Sources: Global Esports’ partnership talks with Bleed break down over Valorant league rules

Riot Games/Global Esports/Bleed

Global Esports and Bleed eSports pulled out of talks about a strategic partnership for the Pacific international Valorant league due to Riot Games’ regulations, multiple sources told Dexerto.

The two organizations were in discussions about the possibility of joining forces for the Valorant league and competing as “GE BLEED”. The deal, sources said, was valued at $6 million.

However, talks came to an end after Riot informed the partnered organizations of the restrictions in place in the league. The developer will impose tight regulations on strategic partnerships with outside competing organizations to avoid potential conflicts, and will have final say on whether such deals can go through.

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A deal of this nature was struck in May between Dota 2 giants OG Esports and UK esports organization LDN UTD. The partnership saw LDN UTD’s Valorant team rebranded to OG LDN UTD, who competed in VCT EMEA Stage 2 Challengers and in the last-chance qualifier for Valorant Champions 2022.

Contacted by Dexerto, Global Esports co-founder and CEO Rushindra Sinha said: “I can’t talk about any ongoing deals or discussions, but there are a few interesting discussions. We will be happy to share details when anything materializes.”

Global Esports are one of the ten organizations with which Riot Games has partnered for the Pacific international league — a landmark moment for the Indian organization, founded in 2017. Global Esports have the country’s most famous Valorant player, Ganesh ‘SkRossi’ Gangadhar.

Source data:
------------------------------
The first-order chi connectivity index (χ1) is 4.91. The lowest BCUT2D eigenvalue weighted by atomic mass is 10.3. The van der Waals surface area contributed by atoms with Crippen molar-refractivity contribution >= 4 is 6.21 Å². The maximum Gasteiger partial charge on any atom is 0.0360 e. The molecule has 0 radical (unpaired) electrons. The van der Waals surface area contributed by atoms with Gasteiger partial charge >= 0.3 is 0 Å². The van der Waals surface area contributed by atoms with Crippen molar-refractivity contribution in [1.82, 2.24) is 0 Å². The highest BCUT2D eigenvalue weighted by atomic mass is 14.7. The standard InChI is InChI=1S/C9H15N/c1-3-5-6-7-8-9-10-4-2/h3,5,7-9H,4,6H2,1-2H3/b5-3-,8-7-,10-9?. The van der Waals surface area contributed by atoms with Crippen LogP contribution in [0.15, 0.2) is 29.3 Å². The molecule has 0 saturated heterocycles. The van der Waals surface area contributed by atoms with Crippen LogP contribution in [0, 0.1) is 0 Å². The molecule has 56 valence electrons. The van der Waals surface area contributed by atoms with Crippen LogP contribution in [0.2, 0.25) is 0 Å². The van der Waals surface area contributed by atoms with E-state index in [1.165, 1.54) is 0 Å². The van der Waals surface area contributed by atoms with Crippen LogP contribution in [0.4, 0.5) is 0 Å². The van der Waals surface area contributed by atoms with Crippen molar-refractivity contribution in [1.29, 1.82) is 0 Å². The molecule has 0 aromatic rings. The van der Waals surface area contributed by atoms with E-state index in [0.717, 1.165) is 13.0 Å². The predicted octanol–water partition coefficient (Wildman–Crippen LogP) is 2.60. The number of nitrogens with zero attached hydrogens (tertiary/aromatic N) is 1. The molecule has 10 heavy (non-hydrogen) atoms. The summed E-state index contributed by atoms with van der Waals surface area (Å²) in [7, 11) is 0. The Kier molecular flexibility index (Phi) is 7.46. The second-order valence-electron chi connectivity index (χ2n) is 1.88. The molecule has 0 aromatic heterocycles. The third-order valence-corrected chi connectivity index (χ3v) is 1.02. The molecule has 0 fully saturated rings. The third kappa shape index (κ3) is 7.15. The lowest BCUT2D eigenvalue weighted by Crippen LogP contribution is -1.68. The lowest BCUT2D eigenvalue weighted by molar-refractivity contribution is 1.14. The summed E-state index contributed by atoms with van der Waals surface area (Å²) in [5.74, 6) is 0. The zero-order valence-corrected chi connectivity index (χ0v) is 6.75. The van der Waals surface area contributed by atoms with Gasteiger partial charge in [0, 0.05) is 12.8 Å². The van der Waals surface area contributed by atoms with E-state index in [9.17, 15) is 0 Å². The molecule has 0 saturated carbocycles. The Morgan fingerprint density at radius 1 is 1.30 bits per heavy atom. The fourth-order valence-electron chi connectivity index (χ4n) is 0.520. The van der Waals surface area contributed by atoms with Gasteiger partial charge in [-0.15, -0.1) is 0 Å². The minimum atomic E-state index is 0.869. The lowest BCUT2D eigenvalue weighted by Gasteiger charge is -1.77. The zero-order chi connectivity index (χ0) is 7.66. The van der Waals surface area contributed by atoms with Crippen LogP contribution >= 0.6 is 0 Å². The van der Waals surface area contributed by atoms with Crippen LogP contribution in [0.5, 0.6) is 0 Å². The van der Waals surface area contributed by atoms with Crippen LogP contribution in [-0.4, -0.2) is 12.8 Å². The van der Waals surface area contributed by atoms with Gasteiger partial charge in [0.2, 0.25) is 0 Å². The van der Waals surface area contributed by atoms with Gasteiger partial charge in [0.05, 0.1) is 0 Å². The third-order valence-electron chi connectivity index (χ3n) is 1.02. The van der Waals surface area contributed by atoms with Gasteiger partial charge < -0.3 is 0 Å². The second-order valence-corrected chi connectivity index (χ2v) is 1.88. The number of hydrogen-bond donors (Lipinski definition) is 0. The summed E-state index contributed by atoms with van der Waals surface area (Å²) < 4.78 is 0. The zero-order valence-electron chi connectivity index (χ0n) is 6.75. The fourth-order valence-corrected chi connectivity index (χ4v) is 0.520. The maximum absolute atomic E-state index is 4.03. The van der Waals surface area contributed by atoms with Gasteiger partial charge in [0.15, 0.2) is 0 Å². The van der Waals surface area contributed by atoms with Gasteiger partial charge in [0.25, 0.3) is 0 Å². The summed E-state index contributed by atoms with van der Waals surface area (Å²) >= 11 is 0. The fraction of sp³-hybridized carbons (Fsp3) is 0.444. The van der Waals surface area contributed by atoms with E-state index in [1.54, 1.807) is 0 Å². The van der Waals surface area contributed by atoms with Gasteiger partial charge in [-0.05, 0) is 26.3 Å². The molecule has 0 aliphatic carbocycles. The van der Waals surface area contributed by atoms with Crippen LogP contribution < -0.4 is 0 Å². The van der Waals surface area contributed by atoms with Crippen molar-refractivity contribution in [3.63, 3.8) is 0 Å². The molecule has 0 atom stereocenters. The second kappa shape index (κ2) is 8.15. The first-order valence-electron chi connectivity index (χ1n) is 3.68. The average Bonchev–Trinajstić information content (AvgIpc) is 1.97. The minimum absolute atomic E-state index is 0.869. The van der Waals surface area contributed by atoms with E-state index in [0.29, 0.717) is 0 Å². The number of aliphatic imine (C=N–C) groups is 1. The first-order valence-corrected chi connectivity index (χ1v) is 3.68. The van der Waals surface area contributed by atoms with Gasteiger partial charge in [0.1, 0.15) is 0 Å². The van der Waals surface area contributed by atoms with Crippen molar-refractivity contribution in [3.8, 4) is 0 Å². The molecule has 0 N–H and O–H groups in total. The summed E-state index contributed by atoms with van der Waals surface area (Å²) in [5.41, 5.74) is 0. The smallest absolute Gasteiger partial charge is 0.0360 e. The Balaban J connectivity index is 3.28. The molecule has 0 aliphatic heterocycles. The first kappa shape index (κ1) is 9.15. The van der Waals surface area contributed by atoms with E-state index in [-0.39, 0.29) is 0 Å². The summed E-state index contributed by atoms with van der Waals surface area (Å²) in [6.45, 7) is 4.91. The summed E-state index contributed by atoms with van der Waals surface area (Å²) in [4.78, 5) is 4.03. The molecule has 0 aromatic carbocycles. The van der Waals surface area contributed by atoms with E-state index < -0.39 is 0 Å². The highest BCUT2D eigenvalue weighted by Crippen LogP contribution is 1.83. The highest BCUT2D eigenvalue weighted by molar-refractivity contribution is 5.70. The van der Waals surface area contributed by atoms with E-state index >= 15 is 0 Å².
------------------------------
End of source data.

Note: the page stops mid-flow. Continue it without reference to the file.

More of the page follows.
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Sources said that Global Esports are currently in talks with other potential strategic partners and have met with venture capitalists about the possibility of launching a Series A funding round.

“We have been in talks with some of the best Valorant players in the world (and their agents) – we’re doing what we can to ensure we bring value to our region and the entire fanbase we have from South Asia cheering for us!” Mr. Sinha recently wrote on Twitter.

“We’re here to stay and we’re here to make our mark! We have 25% of the world’s population to represent from South Asia. This region will also be home to the next billion gamers – so we’re going to do our best.”

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Bleed eSports are currently weighing up their options in the Valorant scene after parting ways with their team — which included former G2 Esports member Jacob ‘pyth’ Mourujärvi — in August.

On September 19, Bleed CEO Mervyn Goh revealed that the organization had not applied for a partnership slot due to “an ongoing merger and acquisitions deal”. This deal, sources said, is unrelated to the discussions that were taking place with Global Esports.

yay claps his hands on OpTic before he signed with Cloud9 ValorantLance Skundrich/Riot Games
Bleed eSports were reportedly interested in signing OpTic’s yay

Without a partnership spot, Bleed will have to fight their way to the international league via the Ascension tournament. The Singaporean organization will seemingly spare no expense to put a winning team together, having offered OpTic Gaming’s unrestricted free agent Jaccob ‘yay’ Whiteaker a $1 million-a-year contract to play for the team, according to reporter Seulgi.

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On The Richard Lewis Show, yay talked about his situation and the interest in his services, saying that he was offered a “ludicrous” amount of money by an unspecified APAC organization. “It was like 1 million per year,” he said.